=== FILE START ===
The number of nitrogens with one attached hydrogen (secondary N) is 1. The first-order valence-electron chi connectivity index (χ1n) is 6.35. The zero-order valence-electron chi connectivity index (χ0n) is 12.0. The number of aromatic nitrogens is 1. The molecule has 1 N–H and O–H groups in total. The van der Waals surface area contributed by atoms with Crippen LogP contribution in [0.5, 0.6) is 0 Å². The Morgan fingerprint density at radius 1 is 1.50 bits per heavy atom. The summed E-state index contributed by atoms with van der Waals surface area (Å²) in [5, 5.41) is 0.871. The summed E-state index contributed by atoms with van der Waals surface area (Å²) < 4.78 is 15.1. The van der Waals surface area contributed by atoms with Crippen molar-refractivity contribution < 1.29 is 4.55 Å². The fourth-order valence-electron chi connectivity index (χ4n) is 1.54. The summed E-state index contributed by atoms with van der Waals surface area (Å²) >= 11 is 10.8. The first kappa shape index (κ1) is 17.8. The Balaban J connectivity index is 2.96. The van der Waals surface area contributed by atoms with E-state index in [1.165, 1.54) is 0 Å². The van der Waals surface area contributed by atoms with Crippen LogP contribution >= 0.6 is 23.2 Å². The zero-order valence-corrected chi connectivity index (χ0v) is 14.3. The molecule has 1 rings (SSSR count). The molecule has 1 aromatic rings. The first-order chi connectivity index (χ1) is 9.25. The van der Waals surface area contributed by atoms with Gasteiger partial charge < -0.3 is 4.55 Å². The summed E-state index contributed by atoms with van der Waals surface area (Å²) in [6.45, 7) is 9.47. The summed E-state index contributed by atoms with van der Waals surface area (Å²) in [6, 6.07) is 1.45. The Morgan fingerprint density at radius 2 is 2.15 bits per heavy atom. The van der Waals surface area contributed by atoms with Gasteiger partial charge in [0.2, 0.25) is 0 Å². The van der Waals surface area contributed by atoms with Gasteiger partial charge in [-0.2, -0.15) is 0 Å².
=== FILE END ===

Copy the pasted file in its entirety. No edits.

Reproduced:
The number of nitrogens with one attached hydrogen (secondary N) is 1. The first-order valence-electron chi connectivity index (χ1n) is 6.35. The zero-order valence-electron chi connectivity index (χ0n) is 12.0. The number of aromatic nitrogens is 1. The molecule has 1 N–H and O–H groups in total. The van der Waals surface area contributed by atoms with Crippen LogP contribution in [0.5, 0.6) is 0 Å². The Morgan fingerprint density at radius 1 is 1.50 bits per heavy atom. The summed E-state index contributed by atoms with van der Waals surface area (Å²) in [5, 5.41) is 0.871. The summed E-state index contributed by atoms with van der Waals surface area (Å²) < 4.78 is 15.1. The van der Waals surface area contributed by atoms with Crippen molar-refractivity contribution < 1.29 is 4.55 Å². The fourth-order valence-electron chi connectivity index (χ4n) is 1.54. The summed E-state index contributed by atoms with van der Waals surface area (Å²) >= 11 is 10.8. The first kappa shape index (κ1) is 17.8. The Balaban J connectivity index is 2.96. The van der Waals surface area contributed by atoms with E-state index in [1.165, 1.54) is 0 Å². The van der Waals surface area contributed by atoms with Crippen LogP contribution >= 0.6 is 23.2 Å². The zero-order valence-corrected chi connectivity index (χ0v) is 14.3. The molecule has 1 rings (SSSR count). The molecule has 1 aromatic rings. The first-order chi connectivity index (χ1) is 9.25. The van der Waals surface area contributed by atoms with Gasteiger partial charge < -0.3 is 4.55 Å². The summed E-state index contributed by atoms with van der Waals surface area (Å²) in [6.45, 7) is 9.47. The summed E-state index contributed by atoms with van der Waals surface area (Å²) in [6, 6.07) is 1.45. The Morgan fingerprint density at radius 2 is 2.15 bits per heavy atom. The van der Waals surface area contributed by atoms with Gasteiger partial charge in [0.2, 0.25) is 0 Å². The van der Waals surface area contributed by atoms with Gasteiger partial charge in [-0.2, -0.15) is 0 Å².